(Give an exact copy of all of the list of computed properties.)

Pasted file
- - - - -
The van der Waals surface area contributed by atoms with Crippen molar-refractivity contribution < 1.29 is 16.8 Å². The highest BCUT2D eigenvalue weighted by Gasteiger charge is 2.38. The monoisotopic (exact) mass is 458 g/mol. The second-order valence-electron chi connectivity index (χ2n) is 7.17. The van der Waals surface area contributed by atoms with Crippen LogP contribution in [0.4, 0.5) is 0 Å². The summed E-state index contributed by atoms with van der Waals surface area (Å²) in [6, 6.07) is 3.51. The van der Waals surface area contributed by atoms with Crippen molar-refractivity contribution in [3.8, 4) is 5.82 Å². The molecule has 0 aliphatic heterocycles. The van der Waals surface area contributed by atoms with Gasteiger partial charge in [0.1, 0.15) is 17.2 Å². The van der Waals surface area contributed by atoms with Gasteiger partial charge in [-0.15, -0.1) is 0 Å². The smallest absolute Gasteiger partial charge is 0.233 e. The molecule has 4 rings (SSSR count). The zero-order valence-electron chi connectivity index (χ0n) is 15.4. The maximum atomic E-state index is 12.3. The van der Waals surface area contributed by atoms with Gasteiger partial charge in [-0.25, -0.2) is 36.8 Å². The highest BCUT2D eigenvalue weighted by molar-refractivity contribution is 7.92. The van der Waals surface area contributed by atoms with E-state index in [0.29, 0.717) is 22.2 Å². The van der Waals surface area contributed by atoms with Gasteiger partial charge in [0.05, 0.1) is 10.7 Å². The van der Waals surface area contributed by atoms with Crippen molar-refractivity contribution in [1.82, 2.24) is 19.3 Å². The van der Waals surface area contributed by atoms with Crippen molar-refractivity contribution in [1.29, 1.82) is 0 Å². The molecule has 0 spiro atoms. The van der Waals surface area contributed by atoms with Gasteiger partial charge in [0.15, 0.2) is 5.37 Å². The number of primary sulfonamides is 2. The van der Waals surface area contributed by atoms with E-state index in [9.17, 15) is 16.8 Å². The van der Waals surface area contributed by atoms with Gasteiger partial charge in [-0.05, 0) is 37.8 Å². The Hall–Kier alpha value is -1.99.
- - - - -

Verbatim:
The van der Waals surface area contributed by atoms with Crippen molar-refractivity contribution < 1.29 is 16.8 Å². The highest BCUT2D eigenvalue weighted by Gasteiger charge is 2.38. The monoisotopic (exact) mass is 458 g/mol. The second-order valence-electron chi connectivity index (χ2n) is 7.17. The van der Waals surface area contributed by atoms with Crippen LogP contribution in [0.4, 0.5) is 0 Å². The summed E-state index contributed by atoms with van der Waals surface area (Å²) in [6, 6.07) is 3.51. The van der Waals surface area contributed by atoms with Crippen molar-refractivity contribution in [3.8, 4) is 5.82 Å². The molecule has 0 aliphatic heterocycles. The van der Waals surface area contributed by atoms with Gasteiger partial charge in [0.1, 0.15) is 17.2 Å². The van der Waals surface area contributed by atoms with Gasteiger partial charge in [-0.15, -0.1) is 0 Å². The smallest absolute Gasteiger partial charge is 0.233 e. The molecule has 4 rings (SSSR count). The zero-order valence-electron chi connectivity index (χ0n) is 15.4. The maximum atomic E-state index is 12.3. The van der Waals surface area contributed by atoms with Gasteiger partial charge in [-0.25, -0.2) is 36.8 Å². The highest BCUT2D eigenvalue weighted by molar-refractivity contribution is 7.92. The van der Waals surface area contributed by atoms with E-state index in [0.29, 0.717) is 22.2 Å². The van der Waals surface area contributed by atoms with Gasteiger partial charge in [0.05, 0.1) is 10.7 Å². The van der Waals surface area contributed by atoms with Crippen molar-refractivity contribution in [1.82, 2.24) is 19.3 Å². The van der Waals surface area contributed by atoms with Crippen molar-refractivity contribution in [1.29, 1.82) is 0 Å². The molecule has 0 spiro atoms. The van der Waals surface area contributed by atoms with Gasteiger partial charge in [0.15, 0.2) is 5.37 Å². The number of primary sulfonamides is 2. The van der Waals surface area contributed by atoms with E-state index in [9.17, 15) is 16.8 Å². The van der Waals surface area contributed by atoms with Gasteiger partial charge in [-0.05, 0) is 37.8 Å². The Hall–Kier alpha value is -1.99.